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The Benefits of A Special Needs Trust

2 women working out a special needs trustIf you or a loved one is disabled and receiving benefits through Medicaid and Supplemental Security Income (SSI), the establishment of a special needs trust can help cover expenses that those two programs do not.

Together, Medicaid and SSI pay for food, shelter, and medical care, but little else. A special needs trust can provide funding for the rest of life’s needs while maintaining eligibility for those programs.

A special needs trust can be established using one’s own funds or by relatives or friends using their money. If you or a loved one needs the benefits of a special needs trust and you’re located in or around Boca Raton, Florida, contact me — Eric H. Light, P.A. — to steer you through the requirements of setting up such a trust. I will confer one-on-one with you and make sure your trust meets the unique needs of the individual in need.

Special Needs Trusts

& Their Qualifications

The United States Code (USC) states that “an individual shall be considered to be disabled...if he is unable to engage in any substantial gainful activity by reason of any medically determinable physical or mental impairment....” The section further clarifies that the disability must have lasted — or will last — for at least 12 months, or is “expected to result in death.”

If a person meets this definition, and otherwise cannot afford to care for themselves, then Medicaid and Supplemental Security Income (SSI) become available.

Limitations of Medicaid & SSI

Generally speaking, medical care, food, and shelter are covered by Medicaid and SSI, so other living expenses must be accounted for in other ways without jeopardizing the government benefits. As an example, Medicaid does not cover all medical expenses, including some therapies, equipment, and services. Other living expenses also fall outside the purposes of public benefits, including:

  • Housekeeping, cooking

  • Computers, cell phones, television, appliances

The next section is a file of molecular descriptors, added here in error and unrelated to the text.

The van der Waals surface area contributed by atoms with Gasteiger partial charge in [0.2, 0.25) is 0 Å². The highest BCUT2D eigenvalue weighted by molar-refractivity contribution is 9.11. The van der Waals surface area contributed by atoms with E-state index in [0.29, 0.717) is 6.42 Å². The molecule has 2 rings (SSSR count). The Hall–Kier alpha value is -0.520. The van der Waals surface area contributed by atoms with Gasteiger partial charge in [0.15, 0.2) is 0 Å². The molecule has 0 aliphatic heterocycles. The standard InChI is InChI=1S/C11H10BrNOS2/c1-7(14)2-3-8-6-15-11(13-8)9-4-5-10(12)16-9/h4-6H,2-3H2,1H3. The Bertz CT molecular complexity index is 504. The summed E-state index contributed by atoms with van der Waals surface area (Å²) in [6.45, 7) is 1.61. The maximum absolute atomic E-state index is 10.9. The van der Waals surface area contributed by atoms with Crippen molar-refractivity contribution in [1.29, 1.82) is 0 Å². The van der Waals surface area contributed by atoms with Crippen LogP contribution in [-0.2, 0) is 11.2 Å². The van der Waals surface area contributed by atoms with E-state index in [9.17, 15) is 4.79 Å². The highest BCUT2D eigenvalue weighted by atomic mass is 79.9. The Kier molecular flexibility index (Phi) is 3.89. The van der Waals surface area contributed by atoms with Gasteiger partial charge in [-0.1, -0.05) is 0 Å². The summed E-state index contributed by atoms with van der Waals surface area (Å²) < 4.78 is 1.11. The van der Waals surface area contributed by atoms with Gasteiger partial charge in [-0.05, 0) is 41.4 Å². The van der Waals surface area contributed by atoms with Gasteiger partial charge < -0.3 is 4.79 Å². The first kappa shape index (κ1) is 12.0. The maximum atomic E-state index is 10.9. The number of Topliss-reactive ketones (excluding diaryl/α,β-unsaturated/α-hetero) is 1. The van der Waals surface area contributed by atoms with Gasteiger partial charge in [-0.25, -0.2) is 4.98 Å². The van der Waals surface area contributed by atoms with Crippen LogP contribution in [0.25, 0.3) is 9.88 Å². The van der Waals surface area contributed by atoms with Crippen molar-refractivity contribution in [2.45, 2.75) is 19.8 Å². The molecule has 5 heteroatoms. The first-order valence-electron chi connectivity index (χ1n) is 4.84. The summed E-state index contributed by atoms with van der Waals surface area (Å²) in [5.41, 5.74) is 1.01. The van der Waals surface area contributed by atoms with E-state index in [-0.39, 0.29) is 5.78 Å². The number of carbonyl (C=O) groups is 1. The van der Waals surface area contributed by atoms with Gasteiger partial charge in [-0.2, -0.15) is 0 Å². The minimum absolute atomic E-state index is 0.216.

• Grooming, dry cleaning, clothing

  • Transportation costs

  • Yard services, home security services

  • Accountant and attorney expenses

Types of Special Needs Trusts

There are two predominant types of special needs trusts available for disabled persons to supplement their public benefits, falling under the umbrella categories of First-Party and Third-Party.

First-Party special needs trusts are also called “Self-Settled” or “Self-Funded” since they utilize money that the disabled person already has in their possession. This type of trust is especially useful when the disabled person comes into a lump sum of money through the settlement of a lawsuit or by inheritance. The money could jeopardize the person’s eligibility for Medicaid and SSI.

As a result of the enactment of the 21st Century Cures Act in 2016, disabled individuals can now establish a Self-Funded Trust without court approval, but they cannot be older than 65 years of age. The trust must also be irrevocable and must be administered by a professional trustee such as a bank. The trustee can then administer funds as needed for living expenses other than those provided by Medicaid. The trust must also contain a provision to pay back Medicaid when the beneficiary dies.

Third-Party Special Needs Trusts

Third-Party special needs trusts are established and funded by relatives or friends of the disabled, usually by parents or grandparents hoping to care for their children or grandchildren.

The special needs trust can be established as part of a will or living trust with language specifying that the funds will go to supplement public benefits and not supplant them, and that upon the death of the recipient, the funds will transfer to other recipients. This clause then avoids the Medicaid payback provision of a Self-Settled Trust.

A Third-Party trust can also be set up as a Qualifying Special Needs Trust for a disabled spouse. However, the trust must be established as part of a last will and testament — called a “testamentary trust” — and not as a stand-alone trust, according to the applicable code known as the Medicaid trust rules. Otherwise, the money will be considered assets, and Medicaid and SSI can be jeopardized.

Work with an Experienced
Special Needs Trusts Attorney

If you or a loved one is disabled and in need of a way to manage expenses without being disqualified from Medicaid or SSI benefits, a special needs trust can provide the answer. The laws governing the trusts — and Medicaid and SSI — can be complex, so the trust must be set up to meet all the applicable requirements, and afterward be administered in a way that doesn’t threaten one’s eligibility for public benefits.

I have been helping Florida residents for nearly 20 years with their estate planning needs, including trusts for every type of situation. A special needs trust can provide you and your loved ones with much-needed peace of mind by establishing a mechanism for preserving Medicaid and SSI while covering for life’s other needs at the same time.

Contact me — Eric H. Light, P.A. — with all of your estate planning needs and concerns. I will work with you to tailor a special needs trust that accomplishes all your goals. My office is in Boca Raton, and we can confer by phone or meet in person, at my office, or in your home.